For comparison, the current USAW Olympic ranking list was used to compare US totals to the World ranking list. To be consistent with the IWF ranking list, the top US total from each woman's weight class was compared to the IWF list, and the percentile rank was calculated.
Results and Analysis
What the world looks like on the whole by weight class:First, let us take a look at the distribution of totals by weight class across the world.
Here is a dotplot of each total in each weight class. The dotplots show the frequency at which each total occurs. So a really high stack of dots means that multiple lifters hit a certain total; itt is the same idea as a histogram. The dotplot is a little bit better visual to see frequencies, hence it is utilized.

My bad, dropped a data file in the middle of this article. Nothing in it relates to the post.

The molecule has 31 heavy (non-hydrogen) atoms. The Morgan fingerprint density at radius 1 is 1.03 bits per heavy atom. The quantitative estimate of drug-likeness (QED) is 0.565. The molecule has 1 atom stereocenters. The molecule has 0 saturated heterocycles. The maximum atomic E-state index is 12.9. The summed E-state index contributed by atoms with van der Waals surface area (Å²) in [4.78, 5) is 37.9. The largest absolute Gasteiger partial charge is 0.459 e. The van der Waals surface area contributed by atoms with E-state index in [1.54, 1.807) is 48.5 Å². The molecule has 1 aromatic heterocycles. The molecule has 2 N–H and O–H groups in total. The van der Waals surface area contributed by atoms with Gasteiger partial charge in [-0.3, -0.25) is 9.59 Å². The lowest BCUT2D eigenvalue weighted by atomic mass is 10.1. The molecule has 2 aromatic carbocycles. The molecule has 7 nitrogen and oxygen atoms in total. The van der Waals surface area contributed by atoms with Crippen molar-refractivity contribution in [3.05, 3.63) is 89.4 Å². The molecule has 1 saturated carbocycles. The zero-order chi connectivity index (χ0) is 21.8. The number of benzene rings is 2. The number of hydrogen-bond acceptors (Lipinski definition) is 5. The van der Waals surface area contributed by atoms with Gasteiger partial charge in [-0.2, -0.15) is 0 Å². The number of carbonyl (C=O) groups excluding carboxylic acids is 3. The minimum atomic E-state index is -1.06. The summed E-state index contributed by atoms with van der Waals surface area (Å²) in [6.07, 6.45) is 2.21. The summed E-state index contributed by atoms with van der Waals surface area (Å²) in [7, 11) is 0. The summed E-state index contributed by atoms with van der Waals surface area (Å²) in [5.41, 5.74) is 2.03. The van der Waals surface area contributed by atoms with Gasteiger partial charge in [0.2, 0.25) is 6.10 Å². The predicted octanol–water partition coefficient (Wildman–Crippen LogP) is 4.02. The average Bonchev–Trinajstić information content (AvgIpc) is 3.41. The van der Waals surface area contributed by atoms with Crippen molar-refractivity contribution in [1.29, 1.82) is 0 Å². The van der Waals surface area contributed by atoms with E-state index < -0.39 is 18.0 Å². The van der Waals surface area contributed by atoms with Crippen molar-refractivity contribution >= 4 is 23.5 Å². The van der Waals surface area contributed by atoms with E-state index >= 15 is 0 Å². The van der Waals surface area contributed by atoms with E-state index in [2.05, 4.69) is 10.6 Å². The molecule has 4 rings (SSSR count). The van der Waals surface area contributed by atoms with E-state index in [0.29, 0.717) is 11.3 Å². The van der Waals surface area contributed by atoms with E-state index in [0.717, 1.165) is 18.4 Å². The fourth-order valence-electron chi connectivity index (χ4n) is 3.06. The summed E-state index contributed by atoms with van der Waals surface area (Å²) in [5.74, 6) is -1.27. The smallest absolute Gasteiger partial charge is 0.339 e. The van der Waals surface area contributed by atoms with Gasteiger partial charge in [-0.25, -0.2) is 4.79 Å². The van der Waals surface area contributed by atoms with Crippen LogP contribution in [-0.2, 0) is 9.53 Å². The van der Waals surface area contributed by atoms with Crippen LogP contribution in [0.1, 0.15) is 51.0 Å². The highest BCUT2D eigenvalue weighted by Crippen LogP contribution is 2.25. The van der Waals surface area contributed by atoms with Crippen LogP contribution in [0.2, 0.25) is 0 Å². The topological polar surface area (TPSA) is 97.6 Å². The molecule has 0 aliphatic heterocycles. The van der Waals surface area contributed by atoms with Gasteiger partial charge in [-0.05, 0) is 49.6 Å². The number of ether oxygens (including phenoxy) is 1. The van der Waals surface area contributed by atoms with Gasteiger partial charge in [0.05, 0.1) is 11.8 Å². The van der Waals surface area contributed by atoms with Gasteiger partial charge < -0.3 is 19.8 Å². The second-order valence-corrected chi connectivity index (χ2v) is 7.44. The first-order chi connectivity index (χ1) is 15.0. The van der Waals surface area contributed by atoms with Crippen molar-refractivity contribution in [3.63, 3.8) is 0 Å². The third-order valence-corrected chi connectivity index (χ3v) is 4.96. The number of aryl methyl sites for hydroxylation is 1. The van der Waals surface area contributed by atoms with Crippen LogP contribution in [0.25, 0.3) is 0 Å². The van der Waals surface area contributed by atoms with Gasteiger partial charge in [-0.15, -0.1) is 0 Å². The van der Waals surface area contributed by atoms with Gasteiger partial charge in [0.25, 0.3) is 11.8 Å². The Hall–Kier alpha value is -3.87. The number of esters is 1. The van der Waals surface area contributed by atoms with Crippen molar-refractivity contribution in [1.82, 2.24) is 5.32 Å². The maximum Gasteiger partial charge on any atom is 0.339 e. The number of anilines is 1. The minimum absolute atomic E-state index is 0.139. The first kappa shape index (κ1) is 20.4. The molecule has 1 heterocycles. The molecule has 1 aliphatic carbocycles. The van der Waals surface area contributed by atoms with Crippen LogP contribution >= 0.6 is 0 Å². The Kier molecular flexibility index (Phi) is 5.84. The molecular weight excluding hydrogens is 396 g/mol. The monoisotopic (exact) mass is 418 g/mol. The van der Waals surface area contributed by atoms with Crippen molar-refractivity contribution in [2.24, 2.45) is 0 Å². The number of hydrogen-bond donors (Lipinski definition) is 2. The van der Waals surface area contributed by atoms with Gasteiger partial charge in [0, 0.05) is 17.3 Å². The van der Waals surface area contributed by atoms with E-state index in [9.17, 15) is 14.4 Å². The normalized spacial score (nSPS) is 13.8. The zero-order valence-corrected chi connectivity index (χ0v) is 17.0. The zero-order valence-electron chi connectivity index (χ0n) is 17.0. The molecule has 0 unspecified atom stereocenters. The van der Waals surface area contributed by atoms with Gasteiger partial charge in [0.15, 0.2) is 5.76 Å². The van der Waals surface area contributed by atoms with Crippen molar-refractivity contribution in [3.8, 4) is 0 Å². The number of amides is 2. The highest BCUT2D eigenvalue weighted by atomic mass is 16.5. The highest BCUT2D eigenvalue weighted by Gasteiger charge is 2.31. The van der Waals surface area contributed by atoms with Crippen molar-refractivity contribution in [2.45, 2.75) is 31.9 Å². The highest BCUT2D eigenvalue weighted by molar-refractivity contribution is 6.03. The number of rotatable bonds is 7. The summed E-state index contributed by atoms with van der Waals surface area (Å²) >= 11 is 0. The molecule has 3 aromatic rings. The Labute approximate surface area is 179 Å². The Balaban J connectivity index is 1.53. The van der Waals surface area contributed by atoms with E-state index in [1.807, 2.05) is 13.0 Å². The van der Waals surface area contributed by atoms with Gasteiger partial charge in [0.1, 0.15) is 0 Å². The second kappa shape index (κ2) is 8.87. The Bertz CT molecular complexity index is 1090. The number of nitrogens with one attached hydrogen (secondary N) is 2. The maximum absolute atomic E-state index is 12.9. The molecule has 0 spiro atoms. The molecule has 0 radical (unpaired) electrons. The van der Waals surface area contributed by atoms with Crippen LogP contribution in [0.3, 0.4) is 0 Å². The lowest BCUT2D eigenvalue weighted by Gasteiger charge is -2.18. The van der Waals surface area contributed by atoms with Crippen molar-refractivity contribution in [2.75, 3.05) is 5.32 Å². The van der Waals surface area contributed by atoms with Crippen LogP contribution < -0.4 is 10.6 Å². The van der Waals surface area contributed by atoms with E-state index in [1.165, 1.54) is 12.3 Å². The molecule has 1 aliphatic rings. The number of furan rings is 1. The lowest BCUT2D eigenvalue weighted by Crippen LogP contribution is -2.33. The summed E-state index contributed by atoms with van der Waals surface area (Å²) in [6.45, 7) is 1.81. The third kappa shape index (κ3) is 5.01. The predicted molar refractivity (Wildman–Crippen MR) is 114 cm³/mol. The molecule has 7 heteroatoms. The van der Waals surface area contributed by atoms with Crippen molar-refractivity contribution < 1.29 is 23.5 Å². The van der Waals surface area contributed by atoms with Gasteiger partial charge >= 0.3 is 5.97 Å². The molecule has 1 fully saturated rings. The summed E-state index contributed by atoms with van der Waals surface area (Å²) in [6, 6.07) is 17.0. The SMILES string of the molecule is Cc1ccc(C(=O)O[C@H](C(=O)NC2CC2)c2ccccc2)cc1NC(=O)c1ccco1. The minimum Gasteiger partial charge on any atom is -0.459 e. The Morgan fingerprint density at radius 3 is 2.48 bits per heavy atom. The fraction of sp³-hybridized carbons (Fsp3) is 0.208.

For example, the 48kg weight class seems to have the tightest distribution of the classes. This may be the effect of bodyweight --that there is no class lower than 48kgs for which to compete in, hence athletes can only move up and not down from this weight class. Interstingly, the data is marginally normal; an Anderson-Darling normality test yields a .06 p-value.
In terms of medals, the data shows a clear favorite for the gold medal evidenced by the top total being in an echelon of its own. Silver and bronze, however, are anybody's game as the athletes are so tightly clustered between 2nd through 8th place.